The longest war in American history is approaching its moment of truth. Next year, the American- and Nato-built Afghan army will face Pakistani-backed Taliban insurgents with only modest and decreasing foreign assistance. President Barack Obama has promised even that small troop presence will end by 2017. He needs to revisit this decision.
From January 2015, Nato will have 13,000 troops in Afghanistan, of which 10,800 will be Americans. Germany will be the second-largest troop contributor with 850, and Italy third with 500. The US force total is scheduled to drop to 5,500 by the end of 2015 and to near zero by the end of 2016. Obama has already slowed the withdrawal once, keeping an extra 1,000 troops next year than originally planned, and expanding their mission beyond training and advising the Afghans to include some combat roles, especially air support.
The president’s decision this past spring to publicly lay out his timeline for ending American troop involvement on the ground is widely regarded as a mistake in Washington. It gave the enemy unnecessary insight into our war plans and confidence that it could out-wait American resolve. Many fear it will lead to a repeat of the Iraq disaster, where the Iraqi army collapsed last summer without US support and lost Mosul to the Islamic State, forcing a very reluctant Obama to send troops back to Baghdad. But the White House has not changed the endgame plan so far.
Washington and Kabul have both sought to persuade Islamabad to reduce its support to the Afghan Taliban this fall. Pakistan’s army chief, General Raheel Sharif, was in Washington last month, and Afghan President Ashraf Ghani met with Pakistan Prime Minister Nawaz Sharif to improve ties. Shortly after the army chief’s visit, the Pakistan army announced it had killed a Saudi Arabian al-Qaeda operative in counter-terrorism operations near the Afghan-Pakistan border. This is a familiar pattern in US relations with Pakistan — an Arab terrorist is caught or killed just before or after a high-level bilateral meeting.
But the real problem has not changed: Pakistani support for the Taliban insurgency. Pakistan’s intelligence agency, the ISI, has been providing the Taliban with safe haven and sanctuary in Pakistan for over a decade. The ISI participates directly in planning Taliban operations and target selection against Nato and Afghan targets. It helps arm and fund the Taliban and assists its fundraising efforts in the Gulf states.
Mullah Omar, the shadowy leader of the Taliban who calls himself commander of the faithful, divides his time between Quetta and Karachi, where the ISI provides his security. The Haqqani network keeps an office in Rawalpindi near the ISI headquarters. General Sharif supervises all of this, just as his predecessors did before him. The general, not the prime minister, makes Afghan policy.
As former Afghan President Hamid Karzai said on his first visit to India since leaving office, Pakistan remains the Taliban’s patron and safe haven, while demanding that Kabul reduce India’s presence in Afghanistan. Offers to train Afghan officers in Pakistan are only for public relations consumption. The army’s goal in Afghanistan is victory and the creation of a puppet state in Kabul. That has been the goal since at least when Zia-ul-Haq took power in his coup.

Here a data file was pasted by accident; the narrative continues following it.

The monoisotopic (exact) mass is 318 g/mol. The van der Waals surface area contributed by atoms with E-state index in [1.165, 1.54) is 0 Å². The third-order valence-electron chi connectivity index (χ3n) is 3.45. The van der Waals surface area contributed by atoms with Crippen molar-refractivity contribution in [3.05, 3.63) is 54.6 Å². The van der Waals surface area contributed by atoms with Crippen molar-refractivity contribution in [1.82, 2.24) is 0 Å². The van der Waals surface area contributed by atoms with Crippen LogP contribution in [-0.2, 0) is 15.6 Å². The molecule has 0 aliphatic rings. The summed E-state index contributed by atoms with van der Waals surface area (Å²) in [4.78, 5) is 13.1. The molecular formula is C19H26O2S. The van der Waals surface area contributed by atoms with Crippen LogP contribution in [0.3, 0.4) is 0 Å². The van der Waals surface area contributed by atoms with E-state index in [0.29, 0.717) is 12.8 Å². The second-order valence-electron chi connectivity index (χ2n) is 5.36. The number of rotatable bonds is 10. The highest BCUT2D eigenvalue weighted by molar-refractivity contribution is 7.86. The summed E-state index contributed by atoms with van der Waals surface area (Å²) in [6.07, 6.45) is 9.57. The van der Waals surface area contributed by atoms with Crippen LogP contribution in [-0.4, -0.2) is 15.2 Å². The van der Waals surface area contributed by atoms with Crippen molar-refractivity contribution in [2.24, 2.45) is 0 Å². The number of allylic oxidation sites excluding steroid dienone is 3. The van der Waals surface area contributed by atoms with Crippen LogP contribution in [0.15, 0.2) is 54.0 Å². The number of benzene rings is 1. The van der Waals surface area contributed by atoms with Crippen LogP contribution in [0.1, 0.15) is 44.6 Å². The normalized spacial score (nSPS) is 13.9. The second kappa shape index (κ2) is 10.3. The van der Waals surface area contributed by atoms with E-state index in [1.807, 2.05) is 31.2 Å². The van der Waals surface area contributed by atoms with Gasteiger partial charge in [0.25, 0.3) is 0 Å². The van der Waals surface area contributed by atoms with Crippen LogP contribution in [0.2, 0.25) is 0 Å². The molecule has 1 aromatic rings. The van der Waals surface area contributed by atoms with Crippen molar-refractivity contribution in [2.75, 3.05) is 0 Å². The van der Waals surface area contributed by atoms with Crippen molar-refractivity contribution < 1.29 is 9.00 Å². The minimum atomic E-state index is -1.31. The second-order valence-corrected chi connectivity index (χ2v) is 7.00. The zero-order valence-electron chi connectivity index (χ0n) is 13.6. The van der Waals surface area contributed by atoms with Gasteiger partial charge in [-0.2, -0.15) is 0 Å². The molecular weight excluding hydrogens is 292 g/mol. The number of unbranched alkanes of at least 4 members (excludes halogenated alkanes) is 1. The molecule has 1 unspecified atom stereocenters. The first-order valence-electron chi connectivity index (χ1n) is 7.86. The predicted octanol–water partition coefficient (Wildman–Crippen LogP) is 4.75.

The question is, will the Afghan army hold together when the allies leave, or will it fragment in the face of Taliban offensives? This winter’s Taliban offensive has undoubtedly been planned with ISI help and direction. The ISI has a long history of poor intelligence predictions and flawed analysis, so it probably overestimates the Taliban’s capabilities and underestimates Afghan resolve and determination to resist. The generals may be misleading themselves about their Taliban client’s prospects, but they show no sign of stopping or reducing their assistance.
Obama should revisit his timeline and endgame. Washington should let conditions on the ground determine US policy and presence in Afghanistan, not the electoral calendar in America. Even if there is no need for troops to assist in fighting the Taliban, there will clearly be a need for an American counter-terrorism capability, including drones and special forces, to deal with al-Qaeda in Pakistan. The Afghans will need American air support for years to come, given the slow development of an Afghan air force.
Ghani should invite India to do more as well. India could send military field hospitals and army medical teams, as it did in the Korean War to help the UN forces. It could provide trainers and advisors for the Afghan army and air force. Its already substantial economic aid projects, including road construction, should be expanded. Indian diplomacy should weigh-in with Pakistan’s allies like Saudi Arabia and the United Arab Emirates to press Pakistan to cut its ties to the Taliban.
The decisive moment in this very long conflict is coming. The outcome is not yet decided. Washington, Kabul and New Delhi need to ensure a responsible endgame by working together, with no illusions about Islamabad’s role.
This piece was originally published by
The Indian Express
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